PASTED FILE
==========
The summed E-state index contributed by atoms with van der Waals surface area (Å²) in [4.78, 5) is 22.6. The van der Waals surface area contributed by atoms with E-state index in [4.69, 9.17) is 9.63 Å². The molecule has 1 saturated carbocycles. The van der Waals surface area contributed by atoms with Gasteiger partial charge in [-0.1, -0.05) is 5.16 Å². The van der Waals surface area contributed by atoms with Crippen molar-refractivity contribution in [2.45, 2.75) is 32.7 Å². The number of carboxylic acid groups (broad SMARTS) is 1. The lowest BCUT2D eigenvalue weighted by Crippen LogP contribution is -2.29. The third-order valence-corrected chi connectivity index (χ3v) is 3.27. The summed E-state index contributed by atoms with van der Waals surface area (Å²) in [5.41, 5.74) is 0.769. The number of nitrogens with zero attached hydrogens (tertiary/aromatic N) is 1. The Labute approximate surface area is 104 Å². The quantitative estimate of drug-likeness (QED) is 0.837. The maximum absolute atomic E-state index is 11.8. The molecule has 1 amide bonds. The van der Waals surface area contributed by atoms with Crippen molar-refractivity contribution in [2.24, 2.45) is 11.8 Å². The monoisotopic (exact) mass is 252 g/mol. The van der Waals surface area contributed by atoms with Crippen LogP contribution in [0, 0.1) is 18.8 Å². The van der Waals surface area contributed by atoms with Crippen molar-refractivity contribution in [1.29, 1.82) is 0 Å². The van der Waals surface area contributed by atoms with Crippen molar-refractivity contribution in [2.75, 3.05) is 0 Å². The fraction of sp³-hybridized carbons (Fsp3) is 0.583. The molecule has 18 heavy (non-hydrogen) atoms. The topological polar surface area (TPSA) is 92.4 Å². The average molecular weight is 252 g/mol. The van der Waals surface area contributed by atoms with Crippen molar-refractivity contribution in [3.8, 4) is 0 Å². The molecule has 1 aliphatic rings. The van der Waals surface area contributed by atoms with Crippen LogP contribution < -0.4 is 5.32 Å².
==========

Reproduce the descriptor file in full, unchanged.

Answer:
The summed E-state index contributed by atoms with van der Waals surface area (Å²) in [4.78, 5) is 22.6. The van der Waals surface area contributed by atoms with E-state index in [4.69, 9.17) is 9.63 Å². The molecule has 1 saturated carbocycles. The van der Waals surface area contributed by atoms with Gasteiger partial charge in [-0.1, -0.05) is 5.16 Å². The van der Waals surface area contributed by atoms with Crippen molar-refractivity contribution in [2.45, 2.75) is 32.7 Å². The number of carboxylic acid groups (broad SMARTS) is 1. The lowest BCUT2D eigenvalue weighted by Crippen LogP contribution is -2.29. The third-order valence-corrected chi connectivity index (χ3v) is 3.27. The summed E-state index contributed by atoms with van der Waals surface area (Å²) in [5.41, 5.74) is 0.769. The number of nitrogens with zero attached hydrogens (tertiary/aromatic N) is 1. The Labute approximate surface area is 104 Å². The quantitative estimate of drug-likeness (QED) is 0.837. The maximum absolute atomic E-state index is 11.8. The molecule has 1 amide bonds. The van der Waals surface area contributed by atoms with Crippen molar-refractivity contribution in [2.24, 2.45) is 11.8 Å². The monoisotopic (exact) mass is 252 g/mol. The van der Waals surface area contributed by atoms with Crippen LogP contribution in [0, 0.1) is 18.8 Å². The van der Waals surface area contributed by atoms with Crippen molar-refractivity contribution in [1.29, 1.82) is 0 Å². The van der Waals surface area contributed by atoms with Crippen molar-refractivity contribution in [2.75, 3.05) is 0 Å². The fraction of sp³-hybridized carbons (Fsp3) is 0.583. The molecule has 18 heavy (non-hydrogen) atoms. The topological polar surface area (TPSA) is 92.4 Å². The average molecular weight is 252 g/mol. The van der Waals surface area contributed by atoms with Crippen molar-refractivity contribution in [3.8, 4) is 0 Å². The molecule has 1 aliphatic rings. The van der Waals surface area contributed by atoms with Crippen LogP contribution < -0.4 is 5.32 Å².